1. Thanks for your comment! I think the idea of charging for years of experience is an interesting one. I struggle with this idea in an “on-demand” economy. How does one quantify years of experience for a consultant who isn’t working full time? Or a consultant from a firm (with extensive training opportunities) compared to a freelance consultant? I think your point that there should be some avenue for advancement and growth is a valid point, though. Perhaps Catalant could do assessments on its consultants and enable them to earn various credentials or “levels” through Catalant. This would definitely require Catalant to have additional resources and manpower, but could provide a solution to opportunities for upward mobility.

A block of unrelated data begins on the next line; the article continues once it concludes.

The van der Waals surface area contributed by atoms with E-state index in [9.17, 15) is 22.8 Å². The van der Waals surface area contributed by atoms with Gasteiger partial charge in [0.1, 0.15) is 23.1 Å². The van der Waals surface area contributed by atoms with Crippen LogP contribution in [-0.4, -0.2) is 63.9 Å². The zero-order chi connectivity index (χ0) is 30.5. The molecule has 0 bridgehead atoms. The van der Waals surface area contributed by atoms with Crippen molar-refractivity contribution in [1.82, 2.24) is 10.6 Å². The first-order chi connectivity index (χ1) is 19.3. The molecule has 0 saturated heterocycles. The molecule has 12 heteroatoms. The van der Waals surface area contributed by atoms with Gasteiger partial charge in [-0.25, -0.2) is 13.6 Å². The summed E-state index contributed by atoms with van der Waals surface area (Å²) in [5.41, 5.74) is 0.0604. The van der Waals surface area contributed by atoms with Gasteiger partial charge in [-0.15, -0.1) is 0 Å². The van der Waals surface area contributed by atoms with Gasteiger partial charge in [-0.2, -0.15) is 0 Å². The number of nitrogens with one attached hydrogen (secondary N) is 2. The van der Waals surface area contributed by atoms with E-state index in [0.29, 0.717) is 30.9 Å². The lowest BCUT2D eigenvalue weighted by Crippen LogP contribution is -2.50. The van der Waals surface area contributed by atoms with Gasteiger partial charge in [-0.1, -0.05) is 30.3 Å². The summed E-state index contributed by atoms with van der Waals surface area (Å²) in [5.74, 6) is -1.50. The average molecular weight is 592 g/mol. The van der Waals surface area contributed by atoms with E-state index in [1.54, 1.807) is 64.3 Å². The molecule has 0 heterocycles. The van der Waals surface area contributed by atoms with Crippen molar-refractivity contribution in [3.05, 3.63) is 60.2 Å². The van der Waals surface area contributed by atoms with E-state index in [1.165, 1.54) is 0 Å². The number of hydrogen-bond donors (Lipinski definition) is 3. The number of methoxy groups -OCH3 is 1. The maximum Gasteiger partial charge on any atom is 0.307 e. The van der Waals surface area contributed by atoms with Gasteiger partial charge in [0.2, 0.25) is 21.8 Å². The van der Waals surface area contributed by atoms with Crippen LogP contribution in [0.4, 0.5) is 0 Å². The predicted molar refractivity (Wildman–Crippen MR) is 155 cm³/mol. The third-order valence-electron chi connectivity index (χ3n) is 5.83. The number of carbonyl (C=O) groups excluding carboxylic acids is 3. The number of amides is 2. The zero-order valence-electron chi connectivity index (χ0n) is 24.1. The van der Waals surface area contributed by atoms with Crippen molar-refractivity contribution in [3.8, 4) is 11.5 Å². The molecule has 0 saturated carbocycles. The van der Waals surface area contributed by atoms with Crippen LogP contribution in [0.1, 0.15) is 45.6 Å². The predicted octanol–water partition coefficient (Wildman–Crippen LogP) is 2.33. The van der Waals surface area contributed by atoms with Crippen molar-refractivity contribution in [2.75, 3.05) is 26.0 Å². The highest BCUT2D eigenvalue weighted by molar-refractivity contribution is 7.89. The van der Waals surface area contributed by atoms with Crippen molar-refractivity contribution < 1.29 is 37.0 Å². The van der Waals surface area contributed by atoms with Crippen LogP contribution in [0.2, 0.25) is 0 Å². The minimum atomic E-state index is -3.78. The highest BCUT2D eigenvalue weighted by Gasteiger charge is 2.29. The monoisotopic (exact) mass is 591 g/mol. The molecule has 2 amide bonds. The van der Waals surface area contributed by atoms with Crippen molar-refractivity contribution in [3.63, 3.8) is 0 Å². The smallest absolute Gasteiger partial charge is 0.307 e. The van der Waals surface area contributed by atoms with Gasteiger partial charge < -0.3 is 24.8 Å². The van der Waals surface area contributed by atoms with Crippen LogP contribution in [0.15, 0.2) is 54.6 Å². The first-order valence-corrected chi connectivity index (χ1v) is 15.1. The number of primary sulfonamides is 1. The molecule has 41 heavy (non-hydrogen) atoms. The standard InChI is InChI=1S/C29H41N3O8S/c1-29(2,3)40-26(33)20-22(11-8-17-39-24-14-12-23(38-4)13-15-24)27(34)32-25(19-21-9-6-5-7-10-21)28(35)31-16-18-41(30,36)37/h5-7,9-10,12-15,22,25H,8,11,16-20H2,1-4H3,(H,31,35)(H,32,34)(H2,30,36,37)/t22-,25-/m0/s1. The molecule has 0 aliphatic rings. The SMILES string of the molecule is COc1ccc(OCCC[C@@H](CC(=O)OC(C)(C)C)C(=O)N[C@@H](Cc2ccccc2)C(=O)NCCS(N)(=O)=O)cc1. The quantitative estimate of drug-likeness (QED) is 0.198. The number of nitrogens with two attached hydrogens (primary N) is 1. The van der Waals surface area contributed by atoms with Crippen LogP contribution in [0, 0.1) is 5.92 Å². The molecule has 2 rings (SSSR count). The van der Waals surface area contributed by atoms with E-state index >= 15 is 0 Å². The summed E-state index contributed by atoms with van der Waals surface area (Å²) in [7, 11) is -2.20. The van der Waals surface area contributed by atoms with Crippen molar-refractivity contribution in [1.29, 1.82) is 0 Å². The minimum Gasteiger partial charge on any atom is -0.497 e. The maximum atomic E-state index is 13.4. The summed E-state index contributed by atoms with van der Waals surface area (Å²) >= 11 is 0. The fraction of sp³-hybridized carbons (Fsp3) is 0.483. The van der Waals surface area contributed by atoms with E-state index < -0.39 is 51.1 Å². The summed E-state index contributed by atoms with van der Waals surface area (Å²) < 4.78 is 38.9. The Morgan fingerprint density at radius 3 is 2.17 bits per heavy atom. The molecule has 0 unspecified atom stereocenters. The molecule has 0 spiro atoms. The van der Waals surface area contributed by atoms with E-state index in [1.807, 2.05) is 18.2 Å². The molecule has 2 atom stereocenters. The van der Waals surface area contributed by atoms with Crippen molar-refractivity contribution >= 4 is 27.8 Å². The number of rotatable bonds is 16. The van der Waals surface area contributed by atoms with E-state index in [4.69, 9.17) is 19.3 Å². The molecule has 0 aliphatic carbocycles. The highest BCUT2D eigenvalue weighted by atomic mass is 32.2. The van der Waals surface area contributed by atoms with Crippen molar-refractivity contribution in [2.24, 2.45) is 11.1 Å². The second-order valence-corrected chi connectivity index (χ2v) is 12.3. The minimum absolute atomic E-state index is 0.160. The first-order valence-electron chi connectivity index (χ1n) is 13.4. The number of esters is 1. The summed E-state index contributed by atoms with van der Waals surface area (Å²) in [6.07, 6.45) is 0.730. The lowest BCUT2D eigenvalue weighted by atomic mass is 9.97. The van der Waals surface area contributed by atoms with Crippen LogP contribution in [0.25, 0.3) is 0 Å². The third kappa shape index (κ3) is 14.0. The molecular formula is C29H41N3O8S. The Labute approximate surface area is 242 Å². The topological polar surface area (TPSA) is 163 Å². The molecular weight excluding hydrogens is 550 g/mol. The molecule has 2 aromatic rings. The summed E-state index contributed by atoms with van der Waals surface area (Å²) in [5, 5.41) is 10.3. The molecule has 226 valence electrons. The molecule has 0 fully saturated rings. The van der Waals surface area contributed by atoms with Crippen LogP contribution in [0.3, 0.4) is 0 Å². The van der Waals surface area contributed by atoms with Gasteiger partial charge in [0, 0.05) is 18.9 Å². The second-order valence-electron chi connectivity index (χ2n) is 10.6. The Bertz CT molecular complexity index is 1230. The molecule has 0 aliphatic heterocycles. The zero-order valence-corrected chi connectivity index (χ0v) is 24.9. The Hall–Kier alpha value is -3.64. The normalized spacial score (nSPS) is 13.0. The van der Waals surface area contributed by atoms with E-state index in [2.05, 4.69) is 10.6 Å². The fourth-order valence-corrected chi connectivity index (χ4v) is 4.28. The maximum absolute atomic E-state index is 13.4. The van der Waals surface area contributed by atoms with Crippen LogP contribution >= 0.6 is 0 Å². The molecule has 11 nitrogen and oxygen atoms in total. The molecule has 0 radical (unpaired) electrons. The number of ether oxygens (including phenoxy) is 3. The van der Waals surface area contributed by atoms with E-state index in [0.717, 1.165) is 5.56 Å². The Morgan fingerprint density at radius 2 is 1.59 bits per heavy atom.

3. Rebecca,

    The “gig” model for professional services is a well-worn path and you do a nice job of highlighting the approach that Catalant has taken in the management consulting space. One worry that I have for the business model is the challenge of quality. Given the fact that Catalant has chosen to favor scale over quality, their client results may be inconsistent and challenge long-term ambitions. On the spectrum from BTG (a highly curated gig business) to Upwork (a platform where buyers/sellers engage independent of Upwork’s management), I think the winners at the end of the day will fall more toward BTG’s end of things. Only with a sophisticated sales force that can rival those of the top management consulting firms can these lower-cost models hope to win the high value work that will energize their human capital and encourage them to stay.